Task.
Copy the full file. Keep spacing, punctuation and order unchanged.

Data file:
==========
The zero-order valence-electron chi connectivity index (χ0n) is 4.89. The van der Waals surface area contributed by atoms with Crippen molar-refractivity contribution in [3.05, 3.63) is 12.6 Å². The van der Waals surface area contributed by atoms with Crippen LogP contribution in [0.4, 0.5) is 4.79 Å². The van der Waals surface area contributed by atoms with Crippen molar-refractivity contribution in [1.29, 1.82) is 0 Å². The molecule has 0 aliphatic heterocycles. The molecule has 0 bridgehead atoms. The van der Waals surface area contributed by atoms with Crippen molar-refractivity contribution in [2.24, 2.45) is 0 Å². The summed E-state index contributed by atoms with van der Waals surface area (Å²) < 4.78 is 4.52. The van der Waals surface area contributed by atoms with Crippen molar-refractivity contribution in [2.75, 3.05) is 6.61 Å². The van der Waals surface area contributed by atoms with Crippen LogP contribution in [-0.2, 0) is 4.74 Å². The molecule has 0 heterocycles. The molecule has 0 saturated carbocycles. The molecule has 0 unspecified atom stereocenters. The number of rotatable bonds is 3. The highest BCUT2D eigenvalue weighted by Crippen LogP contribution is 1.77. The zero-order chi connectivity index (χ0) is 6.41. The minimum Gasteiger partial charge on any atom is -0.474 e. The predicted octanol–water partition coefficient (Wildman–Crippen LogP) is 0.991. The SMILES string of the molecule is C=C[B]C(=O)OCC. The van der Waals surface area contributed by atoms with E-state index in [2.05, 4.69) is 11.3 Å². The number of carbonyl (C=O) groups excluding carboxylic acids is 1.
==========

The zero-order valence-electron chi connectivity index (χ0n) is 4.89. The van der Waals surface area contributed by atoms with Crippen molar-refractivity contribution in [3.05, 3.63) is 12.6 Å². The van der Waals surface area contributed by atoms with Crippen LogP contribution in [0.4, 0.5) is 4.79 Å². The van der Waals surface area contributed by atoms with Crippen molar-refractivity contribution in [1.29, 1.82) is 0 Å². The molecule has 0 aliphatic heterocycles. The molecule has 0 bridgehead atoms. The van der Waals surface area contributed by atoms with Crippen molar-refractivity contribution in [2.24, 2.45) is 0 Å². The summed E-state index contributed by atoms with van der Waals surface area (Å²) < 4.78 is 4.52. The van der Waals surface area contributed by atoms with Crippen molar-refractivity contribution in [2.75, 3.05) is 6.61 Å². The van der Waals surface area contributed by atoms with Crippen LogP contribution in [-0.2, 0) is 4.74 Å². The molecule has 0 heterocycles. The molecule has 0 saturated carbocycles. The molecule has 0 unspecified atom stereocenters. The number of rotatable bonds is 3. The highest BCUT2D eigenvalue weighted by Crippen LogP contribution is 1.77. The zero-order chi connectivity index (χ0) is 6.41. The minimum Gasteiger partial charge on any atom is -0.474 e. The predicted octanol–water partition coefficient (Wildman–Crippen LogP) is 0.991. The SMILES string of the molecule is C=C[B]C(=O)OCC. The van der Waals surface area contributed by atoms with E-state index in [2.05, 4.69) is 11.3 Å². The number of carbonyl (C=O) groups excluding carboxylic acids is 1.